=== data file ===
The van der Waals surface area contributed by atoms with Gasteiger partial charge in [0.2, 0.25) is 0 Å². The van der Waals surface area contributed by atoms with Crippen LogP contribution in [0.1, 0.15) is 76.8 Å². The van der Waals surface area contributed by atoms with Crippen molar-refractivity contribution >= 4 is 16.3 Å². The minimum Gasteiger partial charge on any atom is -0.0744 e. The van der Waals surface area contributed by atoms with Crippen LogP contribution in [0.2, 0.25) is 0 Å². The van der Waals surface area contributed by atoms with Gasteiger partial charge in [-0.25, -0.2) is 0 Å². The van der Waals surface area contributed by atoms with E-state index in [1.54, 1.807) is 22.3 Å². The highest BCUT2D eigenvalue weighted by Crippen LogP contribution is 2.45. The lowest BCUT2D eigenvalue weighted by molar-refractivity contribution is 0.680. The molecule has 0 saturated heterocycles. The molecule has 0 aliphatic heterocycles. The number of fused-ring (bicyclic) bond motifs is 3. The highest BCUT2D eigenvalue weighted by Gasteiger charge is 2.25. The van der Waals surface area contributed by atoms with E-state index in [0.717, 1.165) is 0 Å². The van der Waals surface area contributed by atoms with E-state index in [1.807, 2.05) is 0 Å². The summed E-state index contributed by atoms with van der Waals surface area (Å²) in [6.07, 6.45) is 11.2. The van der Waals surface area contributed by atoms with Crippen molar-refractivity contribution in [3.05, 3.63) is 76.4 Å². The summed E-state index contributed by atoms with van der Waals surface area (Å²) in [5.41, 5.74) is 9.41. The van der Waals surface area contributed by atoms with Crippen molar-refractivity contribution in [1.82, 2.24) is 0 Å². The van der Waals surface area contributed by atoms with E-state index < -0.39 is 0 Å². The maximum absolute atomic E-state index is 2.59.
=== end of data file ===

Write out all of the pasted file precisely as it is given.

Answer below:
The van der Waals surface area contributed by atoms with Gasteiger partial charge in [0.2, 0.25) is 0 Å². The van der Waals surface area contributed by atoms with Crippen LogP contribution in [0.1, 0.15) is 76.8 Å². The van der Waals surface area contributed by atoms with Crippen molar-refractivity contribution >= 4 is 16.3 Å². The minimum Gasteiger partial charge on any atom is -0.0744 e. The van der Waals surface area contributed by atoms with Crippen LogP contribution in [0.2, 0.25) is 0 Å². The van der Waals surface area contributed by atoms with Gasteiger partial charge in [-0.25, -0.2) is 0 Å². The van der Waals surface area contributed by atoms with E-state index in [1.54, 1.807) is 22.3 Å². The highest BCUT2D eigenvalue weighted by Crippen LogP contribution is 2.45. The lowest BCUT2D eigenvalue weighted by molar-refractivity contribution is 0.680. The molecule has 0 saturated heterocycles. The molecule has 0 aliphatic heterocycles. The number of fused-ring (bicyclic) bond motifs is 3. The highest BCUT2D eigenvalue weighted by Gasteiger charge is 2.25. The van der Waals surface area contributed by atoms with E-state index in [0.717, 1.165) is 0 Å². The van der Waals surface area contributed by atoms with E-state index in [1.807, 2.05) is 0 Å². The summed E-state index contributed by atoms with van der Waals surface area (Å²) in [6.07, 6.45) is 11.2. The van der Waals surface area contributed by atoms with Crippen molar-refractivity contribution in [3.05, 3.63) is 76.4 Å². The summed E-state index contributed by atoms with van der Waals surface area (Å²) in [5.41, 5.74) is 9.41. The van der Waals surface area contributed by atoms with Crippen molar-refractivity contribution in [1.82, 2.24) is 0 Å². The van der Waals surface area contributed by atoms with E-state index < -0.39 is 0 Å². The maximum absolute atomic E-state index is 2.59.